“Parents have the right to feel safe,” McCain said, such that “when they send their child to school, when they drop their child off at the public library, someone is going to be looking out for their children, protecting them. That’s what this bill is all about.”
Before libraries can receive federal funds, they must have a "technology
protection measure" in place that prevents access by children and adults alike
to images considered obscene or child pornography and, for children, images
considered "harmful to minors."
The American Library Association went to court to challenge the requirement.
In 2002, a special federal panel ruled the law was a violation of the First
Amendment. On June 23, 2003, however, the Supreme Court reversed the panel's
decision, ruling 6-3 that the law should be reinstated. In United
States v. American Library Association, the Court said that if libraries
wished to offer unfiltered access to their computers, they could forgo federal
On July 24, 2003, the Federal Communications Commission released its order on
compliance with CIPA, which must begin on July 1, 2004, for most public
Such campaigns are not just about the Internet, either. They also are about
the library’s video offerings, its magazines and journals, and the books it
The people who work in, make policy for or support the libraries usually are
not well prepared to defend themselves when library holdings, in whatever media,
are assailed in their communities. Invariably, the attack is swift,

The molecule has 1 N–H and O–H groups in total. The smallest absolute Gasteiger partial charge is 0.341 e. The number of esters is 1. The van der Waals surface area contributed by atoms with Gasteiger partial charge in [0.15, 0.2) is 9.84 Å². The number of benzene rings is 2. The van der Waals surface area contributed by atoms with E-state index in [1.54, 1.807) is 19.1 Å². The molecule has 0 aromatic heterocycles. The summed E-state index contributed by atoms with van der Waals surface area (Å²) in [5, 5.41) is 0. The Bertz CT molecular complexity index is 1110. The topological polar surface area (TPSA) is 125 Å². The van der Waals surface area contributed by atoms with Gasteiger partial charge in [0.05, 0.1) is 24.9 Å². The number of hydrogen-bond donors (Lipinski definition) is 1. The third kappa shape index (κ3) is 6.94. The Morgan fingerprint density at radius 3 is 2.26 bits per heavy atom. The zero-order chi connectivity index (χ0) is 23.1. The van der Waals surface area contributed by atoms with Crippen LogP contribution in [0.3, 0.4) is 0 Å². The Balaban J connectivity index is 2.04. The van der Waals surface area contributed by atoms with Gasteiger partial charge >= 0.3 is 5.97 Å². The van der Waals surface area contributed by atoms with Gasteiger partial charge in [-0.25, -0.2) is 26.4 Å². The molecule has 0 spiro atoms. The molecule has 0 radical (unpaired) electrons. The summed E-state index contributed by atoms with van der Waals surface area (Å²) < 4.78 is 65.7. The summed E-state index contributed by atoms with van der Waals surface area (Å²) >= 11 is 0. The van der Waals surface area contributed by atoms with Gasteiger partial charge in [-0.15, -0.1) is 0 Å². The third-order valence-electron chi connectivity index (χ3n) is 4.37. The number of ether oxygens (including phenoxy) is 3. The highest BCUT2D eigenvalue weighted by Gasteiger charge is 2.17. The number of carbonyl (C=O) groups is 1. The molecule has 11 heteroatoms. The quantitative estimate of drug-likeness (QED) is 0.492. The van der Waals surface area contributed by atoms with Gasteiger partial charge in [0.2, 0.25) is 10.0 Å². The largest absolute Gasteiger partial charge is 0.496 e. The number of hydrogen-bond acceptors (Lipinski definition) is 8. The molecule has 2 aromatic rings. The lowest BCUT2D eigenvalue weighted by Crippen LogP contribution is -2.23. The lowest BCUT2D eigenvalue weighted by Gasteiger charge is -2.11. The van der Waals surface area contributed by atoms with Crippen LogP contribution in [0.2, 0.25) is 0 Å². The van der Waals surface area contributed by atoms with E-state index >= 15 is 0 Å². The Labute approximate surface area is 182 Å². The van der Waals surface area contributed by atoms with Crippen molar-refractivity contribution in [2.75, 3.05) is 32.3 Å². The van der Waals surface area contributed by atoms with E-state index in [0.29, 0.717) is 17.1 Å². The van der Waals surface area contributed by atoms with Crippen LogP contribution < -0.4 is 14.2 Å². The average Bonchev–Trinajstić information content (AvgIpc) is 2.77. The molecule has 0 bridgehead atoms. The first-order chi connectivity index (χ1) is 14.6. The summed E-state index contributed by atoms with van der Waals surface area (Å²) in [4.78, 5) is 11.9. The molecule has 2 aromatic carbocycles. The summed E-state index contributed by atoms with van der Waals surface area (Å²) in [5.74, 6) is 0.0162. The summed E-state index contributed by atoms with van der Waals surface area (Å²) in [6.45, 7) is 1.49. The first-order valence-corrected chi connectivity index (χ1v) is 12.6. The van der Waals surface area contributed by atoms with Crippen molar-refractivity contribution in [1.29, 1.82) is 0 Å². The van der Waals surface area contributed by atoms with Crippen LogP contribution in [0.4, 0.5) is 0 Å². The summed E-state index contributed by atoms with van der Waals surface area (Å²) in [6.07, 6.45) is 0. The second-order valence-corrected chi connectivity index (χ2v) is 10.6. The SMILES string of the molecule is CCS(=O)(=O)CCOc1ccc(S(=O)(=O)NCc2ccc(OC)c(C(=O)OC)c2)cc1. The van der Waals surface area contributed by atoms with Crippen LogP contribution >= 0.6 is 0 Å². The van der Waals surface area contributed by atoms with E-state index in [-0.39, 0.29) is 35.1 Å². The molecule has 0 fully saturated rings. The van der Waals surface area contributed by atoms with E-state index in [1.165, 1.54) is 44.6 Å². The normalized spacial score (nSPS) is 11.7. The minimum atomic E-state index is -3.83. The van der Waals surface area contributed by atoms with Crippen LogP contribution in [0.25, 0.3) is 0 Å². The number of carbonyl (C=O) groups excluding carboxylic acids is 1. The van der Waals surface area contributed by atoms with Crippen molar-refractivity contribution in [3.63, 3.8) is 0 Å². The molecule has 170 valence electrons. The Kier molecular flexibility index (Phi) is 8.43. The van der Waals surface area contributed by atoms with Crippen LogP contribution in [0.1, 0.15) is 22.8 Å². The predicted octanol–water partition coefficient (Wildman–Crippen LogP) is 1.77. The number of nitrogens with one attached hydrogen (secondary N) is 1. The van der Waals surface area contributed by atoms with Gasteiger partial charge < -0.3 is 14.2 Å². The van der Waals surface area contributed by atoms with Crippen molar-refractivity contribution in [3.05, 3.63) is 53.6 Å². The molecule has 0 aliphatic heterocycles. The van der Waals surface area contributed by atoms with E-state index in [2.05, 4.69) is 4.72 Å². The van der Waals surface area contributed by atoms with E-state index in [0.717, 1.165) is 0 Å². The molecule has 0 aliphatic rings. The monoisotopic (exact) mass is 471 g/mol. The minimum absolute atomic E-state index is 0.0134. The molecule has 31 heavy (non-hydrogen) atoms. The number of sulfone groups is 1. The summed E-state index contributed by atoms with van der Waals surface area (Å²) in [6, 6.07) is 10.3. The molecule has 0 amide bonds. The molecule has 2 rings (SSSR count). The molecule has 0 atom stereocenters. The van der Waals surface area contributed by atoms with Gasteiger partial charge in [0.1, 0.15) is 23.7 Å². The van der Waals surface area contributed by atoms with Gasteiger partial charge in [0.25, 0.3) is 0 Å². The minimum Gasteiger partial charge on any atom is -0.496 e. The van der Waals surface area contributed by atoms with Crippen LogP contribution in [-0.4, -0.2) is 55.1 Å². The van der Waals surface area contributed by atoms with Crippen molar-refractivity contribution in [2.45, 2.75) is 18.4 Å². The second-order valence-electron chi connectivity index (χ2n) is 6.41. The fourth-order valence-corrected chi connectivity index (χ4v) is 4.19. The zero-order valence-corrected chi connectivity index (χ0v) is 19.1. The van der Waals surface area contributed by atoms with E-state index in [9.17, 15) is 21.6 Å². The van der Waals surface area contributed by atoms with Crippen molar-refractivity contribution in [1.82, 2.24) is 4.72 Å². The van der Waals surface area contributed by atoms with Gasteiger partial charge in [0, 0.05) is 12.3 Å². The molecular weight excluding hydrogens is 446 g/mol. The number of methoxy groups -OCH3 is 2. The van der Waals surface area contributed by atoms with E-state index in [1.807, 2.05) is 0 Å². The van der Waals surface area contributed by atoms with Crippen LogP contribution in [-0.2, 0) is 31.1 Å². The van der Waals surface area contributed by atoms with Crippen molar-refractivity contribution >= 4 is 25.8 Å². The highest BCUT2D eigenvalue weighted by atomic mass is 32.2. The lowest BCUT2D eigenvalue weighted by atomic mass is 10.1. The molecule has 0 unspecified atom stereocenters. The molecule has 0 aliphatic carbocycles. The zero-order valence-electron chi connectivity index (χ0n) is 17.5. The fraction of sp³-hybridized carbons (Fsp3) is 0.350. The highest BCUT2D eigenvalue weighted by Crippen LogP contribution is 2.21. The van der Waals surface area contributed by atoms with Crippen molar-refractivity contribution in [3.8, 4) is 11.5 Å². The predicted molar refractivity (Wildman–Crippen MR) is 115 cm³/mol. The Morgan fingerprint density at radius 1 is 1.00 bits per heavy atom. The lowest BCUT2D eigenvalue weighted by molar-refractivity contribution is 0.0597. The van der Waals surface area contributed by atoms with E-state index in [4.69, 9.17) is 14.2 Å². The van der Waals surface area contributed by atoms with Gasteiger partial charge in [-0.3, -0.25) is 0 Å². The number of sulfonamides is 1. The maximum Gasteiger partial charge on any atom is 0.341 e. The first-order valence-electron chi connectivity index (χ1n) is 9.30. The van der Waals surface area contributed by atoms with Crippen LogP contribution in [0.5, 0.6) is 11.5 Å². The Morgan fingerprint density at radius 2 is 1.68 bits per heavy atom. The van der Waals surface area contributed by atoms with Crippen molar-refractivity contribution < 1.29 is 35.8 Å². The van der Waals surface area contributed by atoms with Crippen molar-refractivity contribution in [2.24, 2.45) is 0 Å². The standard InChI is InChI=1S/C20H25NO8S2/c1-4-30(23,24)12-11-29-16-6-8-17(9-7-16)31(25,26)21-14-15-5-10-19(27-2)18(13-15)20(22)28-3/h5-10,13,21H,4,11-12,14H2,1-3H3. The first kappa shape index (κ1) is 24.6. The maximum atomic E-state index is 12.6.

across-the-board, well-organized and well-financed. The proponents of
restrictions tell tales of sexual horror rending the moral fabric of the
community and endangering the children. By the time community leaders and
library supporters muster a response, the problem is publicized, the public mind
fairly well made up and the solution determined.
A lot is on the line in these local struggles. If a library wavers, folds or
suffers defeat anywhere, the fallout reverberates throughout society. Political
leaders are emboldened and encouraged to propose even more policies and laws
limiting freedom of expression.
It is a daunting challenge for libraries. Elected officials want to be on the
right side of these issues, meaning the side of values, decency and simple
solutions. Community leaders are slow to get involved and quick to compromise.
Religious leaders don’t want to be seen as permitting indecent material. This,
in turn, allows the community to avoid the larger issues behind efforts to
regulate access to a wide variety of material in the library.
These campaigns are not just about sexual speech. They also address hate
speech, violence, feminism, New Age religion, alternative lifestyles and other
kinds of expression some find offensive or inimical to their view of the
And too often, the campaigns aren’t just about the library. They also are
about schools, museums and other institutions. They are about who sets and
controls the intellectual, cultural and moral agenda for the community.
Whether censorship or surveillance, such developments conspire to interrupt,
delay or halt the libraries’ civic and intellectual duty to satisfy the
constitutional right of Americans to reasonably unfettered access to a wide
variety of information.
Most librarians view these assaults on their First Amendment traditions with
deep concern. Anything of consequence in the care of libraries offends someone
somewhere, of course. The challenge for public libraries is to find ways to
remind political, educational and moral leaders that to remove or restrict
access to controversial material is to invite the ultimate suppression of all
Updated November 2006